Algoblu uses some novel hardware-centric technology to virtualize the network, enabling telcos to pool network resources and splice them into separate SLA levels that allow more customized service levels. They are just starting to build out their North American channel, which in China consists of telcos, MSPs and CSPs.
Today Algoblu, a Chinese company whose North American operations and R&D are both based in Ottawa, is announcing a new Network Element Virtualization [NEV] platform that they think has the potential to reshape the telco business, and greatly improve the custom services telcos can offer customers. The NEV platform facilitates connection-oriented, L2 service through a centralized control network that is hardware-based, with innovative FPGA technology. It lets telcos provide more differentiated services over existing network infrastructures that have been unable to support such services previously, which lets telcos offer more personalized services. In China, Algoblu sells through three separate channels: telco partners; vertical-focused MSPs, and Cloud Service Providers. In North America, it’s much earlier in the channel rollout, and they have but a single Toronto-area telco partner. They do plan to roll out the full channel model here, however.
Algoblu started out in life in China in 2012 as an SD-WAN startup.
“Our SD-WAN technology was originally an MPLS replacement, providing a cost-effective solution and WAN Optimization of the TCP protocol stack, and before 2018, that’s what we did,” said Edward Qin, Algoblu’s Ottawa-based Chief Product Officer.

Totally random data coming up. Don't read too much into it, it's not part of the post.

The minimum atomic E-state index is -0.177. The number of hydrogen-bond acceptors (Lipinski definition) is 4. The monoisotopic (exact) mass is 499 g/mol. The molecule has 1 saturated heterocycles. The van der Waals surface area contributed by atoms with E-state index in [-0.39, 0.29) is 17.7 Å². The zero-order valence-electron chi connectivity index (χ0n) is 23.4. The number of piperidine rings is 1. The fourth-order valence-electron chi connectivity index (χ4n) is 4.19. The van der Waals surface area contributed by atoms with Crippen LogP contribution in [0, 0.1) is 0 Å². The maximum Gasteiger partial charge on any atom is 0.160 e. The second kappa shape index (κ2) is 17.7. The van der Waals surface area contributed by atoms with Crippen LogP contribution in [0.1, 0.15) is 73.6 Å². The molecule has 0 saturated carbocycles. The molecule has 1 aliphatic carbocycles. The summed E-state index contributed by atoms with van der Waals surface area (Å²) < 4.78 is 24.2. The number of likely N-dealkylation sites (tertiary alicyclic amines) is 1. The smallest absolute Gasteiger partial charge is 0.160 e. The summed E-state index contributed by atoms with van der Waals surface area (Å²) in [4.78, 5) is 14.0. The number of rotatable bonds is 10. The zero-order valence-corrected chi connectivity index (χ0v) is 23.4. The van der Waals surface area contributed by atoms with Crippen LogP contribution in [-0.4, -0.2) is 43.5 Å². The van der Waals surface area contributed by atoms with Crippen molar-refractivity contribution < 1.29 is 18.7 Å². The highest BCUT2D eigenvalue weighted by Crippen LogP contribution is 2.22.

In 2018, they shifted focus to network virtualization, to provide a different way of orchestrating network resources to address persistent telco challenges.
“Telcos have complex, silo-style architectures in which every service – MPLS network, broadband network, ethernet, SD-WAN, 4G/LTE – has a dedicated way to support it,” Qin said. “This siloed way is very costly for them, and very restrictive. They can not offer different classes of services over a unified network, and as a result, the services provided by the network are very limited. As a consumer, if I am unhappy with the quality of my Zoom calls, and am willing to pay more money for better quality for Zoom, I haven’t been able to get that.”
What Algoblu has done is enable this flexibility for telcos by building a centralized controlled network to provide new services.
“This centralized controlled network provides end-to-end Layer 2 service, so they can guarantee something like zero packet loss with Zoom over the existing broadband network,” Qin indicated.
The new NEV platform now being announced does this by virtualizing and orchestrating the network resources – specifically the ports – in a manner that resembles the way that VMware virtualizes x86 server resources.